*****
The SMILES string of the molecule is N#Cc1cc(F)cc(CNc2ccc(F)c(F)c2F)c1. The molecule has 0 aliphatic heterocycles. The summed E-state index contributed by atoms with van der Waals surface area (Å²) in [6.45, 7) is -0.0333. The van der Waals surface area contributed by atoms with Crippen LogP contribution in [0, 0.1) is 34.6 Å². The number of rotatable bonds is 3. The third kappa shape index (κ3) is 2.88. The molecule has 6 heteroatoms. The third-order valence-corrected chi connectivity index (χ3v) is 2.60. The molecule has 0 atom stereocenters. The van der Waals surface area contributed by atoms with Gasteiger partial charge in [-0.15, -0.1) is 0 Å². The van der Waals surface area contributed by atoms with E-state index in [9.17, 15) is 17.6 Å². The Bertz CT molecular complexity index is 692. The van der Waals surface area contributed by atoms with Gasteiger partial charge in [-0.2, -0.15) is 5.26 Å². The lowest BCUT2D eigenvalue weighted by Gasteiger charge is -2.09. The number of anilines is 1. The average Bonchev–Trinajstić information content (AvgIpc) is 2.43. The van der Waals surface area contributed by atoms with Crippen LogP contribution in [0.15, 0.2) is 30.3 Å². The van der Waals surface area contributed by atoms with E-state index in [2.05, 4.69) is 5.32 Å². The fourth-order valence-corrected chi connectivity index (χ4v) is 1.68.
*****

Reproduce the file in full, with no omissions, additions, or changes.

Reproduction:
The SMILES string of the molecule is N#Cc1cc(F)cc(CNc2ccc(F)c(F)c2F)c1. The molecule has 0 aliphatic heterocycles. The summed E-state index contributed by atoms with van der Waals surface area (Å²) in [6.45, 7) is -0.0333. The van der Waals surface area contributed by atoms with Crippen LogP contribution in [0, 0.1) is 34.6 Å². The number of rotatable bonds is 3. The third kappa shape index (κ3) is 2.88. The molecule has 6 heteroatoms. The third-order valence-corrected chi connectivity index (χ3v) is 2.60. The molecule has 0 atom stereocenters. The van der Waals surface area contributed by atoms with Gasteiger partial charge in [-0.15, -0.1) is 0 Å². The van der Waals surface area contributed by atoms with E-state index in [9.17, 15) is 17.6 Å². The Bertz CT molecular complexity index is 692. The van der Waals surface area contributed by atoms with Gasteiger partial charge in [-0.2, -0.15) is 5.26 Å². The lowest BCUT2D eigenvalue weighted by Gasteiger charge is -2.09. The number of anilines is 1. The average Bonchev–Trinajstić information content (AvgIpc) is 2.43. The van der Waals surface area contributed by atoms with Crippen LogP contribution in [0.15, 0.2) is 30.3 Å². The van der Waals surface area contributed by atoms with E-state index in [2.05, 4.69) is 5.32 Å². The fourth-order valence-corrected chi connectivity index (χ4v) is 1.68.